Plans to overhaul Senedd announced
Plans to increase the size of the Senedd by a third and abolish first-past-the-post voting and single-member constituencies for elections have been announced by the Welsh Government.
If the Bill is implemented there will be 96 Senedd members compared with the current 60, with the 40 constituencies electing a single representative by first-past-the-post and 20 additional members chosen proportionally from five regions, replaced.
Instead, there will be 16 enlarged constituencies across Wales, with six members elected in each area using the D’Hondt formula, which is currently used to elect the 20 additional members.
Instead of five-year terms, MSs will be elected for four-year terms and all candidates will have to live in Wales.
The maximum number of ministers appointed by the party forming the Government will be increased from 12 to 17, and there will be two deputy presiding officers instead of the current one.
Plans to require parties to select gender-balanced lists of candidates for the new enlarged constituencies will be contained in a separate Bill.
If the changes are supported by the Senedd they will be adopted for the next set of elections in 2026.
The Bill has been announced by the Labour-run Welsh Government as part of the co-operation agreement with Plaid Cymru.
Critics said the cost of increasing the size of the Senedd could have instead been invested in public services.
A stronger, more representative Senedd, elected through a proportional system, will be better equipped to continue to make a difference to the people of Wales
Counsel General Mick Antoniw said: “This is a once-in-a-generation opportunity to create a modern Senedd which truly reflects Wales, and to strengthen our democracy.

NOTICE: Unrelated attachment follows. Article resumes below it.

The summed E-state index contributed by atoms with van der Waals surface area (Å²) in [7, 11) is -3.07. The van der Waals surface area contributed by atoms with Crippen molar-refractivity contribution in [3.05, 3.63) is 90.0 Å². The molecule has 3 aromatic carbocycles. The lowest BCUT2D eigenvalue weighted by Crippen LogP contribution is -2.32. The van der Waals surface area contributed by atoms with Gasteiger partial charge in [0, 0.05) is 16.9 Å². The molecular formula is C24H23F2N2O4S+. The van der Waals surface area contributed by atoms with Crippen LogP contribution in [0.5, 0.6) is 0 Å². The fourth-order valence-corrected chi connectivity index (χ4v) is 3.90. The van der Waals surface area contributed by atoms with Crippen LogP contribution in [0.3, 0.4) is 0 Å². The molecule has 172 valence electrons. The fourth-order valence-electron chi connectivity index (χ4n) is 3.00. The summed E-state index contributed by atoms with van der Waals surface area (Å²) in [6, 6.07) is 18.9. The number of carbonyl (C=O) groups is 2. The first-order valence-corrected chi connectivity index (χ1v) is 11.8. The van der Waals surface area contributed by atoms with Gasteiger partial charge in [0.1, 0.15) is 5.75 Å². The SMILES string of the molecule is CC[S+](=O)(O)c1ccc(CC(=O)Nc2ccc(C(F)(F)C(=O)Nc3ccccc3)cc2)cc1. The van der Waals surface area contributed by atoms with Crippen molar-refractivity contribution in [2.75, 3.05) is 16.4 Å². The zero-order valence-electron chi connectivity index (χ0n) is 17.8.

“We are creating a more effective Senedd, with a greater ability and capacity to hold the Welsh Government to account.
“This Bill will help ensure the Senedd also reflects the huge changes to Wales’ devolution settlement since 1999, including law-making and tax-raising powers.
“Wales is the most under-represented country in the UK – the Senedd has the least members of any devolved Parliament in the country and the recent reduction to UK parliamentary seats is the most significant change in a century.”
Plaid leader Rhun ap Iorwerth said: “Twenty-six years ago to the day when the people of Wales voted Yes for devolution, we are taking another historic step to strengthen and empower our democracy.
This is a once-in-a-generation opportunity to create a modern Senedd which truly reflects Wales, and to strengthen our democracy
“A stronger, more representative Senedd, elected through a proportional system, will be better equipped to continue to make a difference to the people of Wales.
“It will ensure fairness, provide better scrutiny and help all of us realise our ambition for Wales and our maturing democracy.
“Once passed, the Senedd Reform Bill will also place Welsh democracy on firmer foundations and bring us closer to the size of the legislatures in Scotland and the north of Ireland.
“This stands in stark contrast to the way in which Wales’s representation on a UK level at Westminster is being weakened.”
Darren Millar, Welsh Conservatives shadow minister for the constitution, added: “It’s disappointing that Welsh Labour ministers continue to press ahead with plans to increase the size of the Senedd at a cost of tens of millions each year while threatening to cut budgets for schools and hospitals.
“Wales needs more doctors, dentists, nurses and teachers, not more politicians.
“The Welsh Government should be focused on addressing unacceptable NHS waiting times, poor standards in schools and the lacklustre performance of the Welsh economy, not wasting time, energy and taxpayers’ money developing yet more legislation on Senedd reform.”
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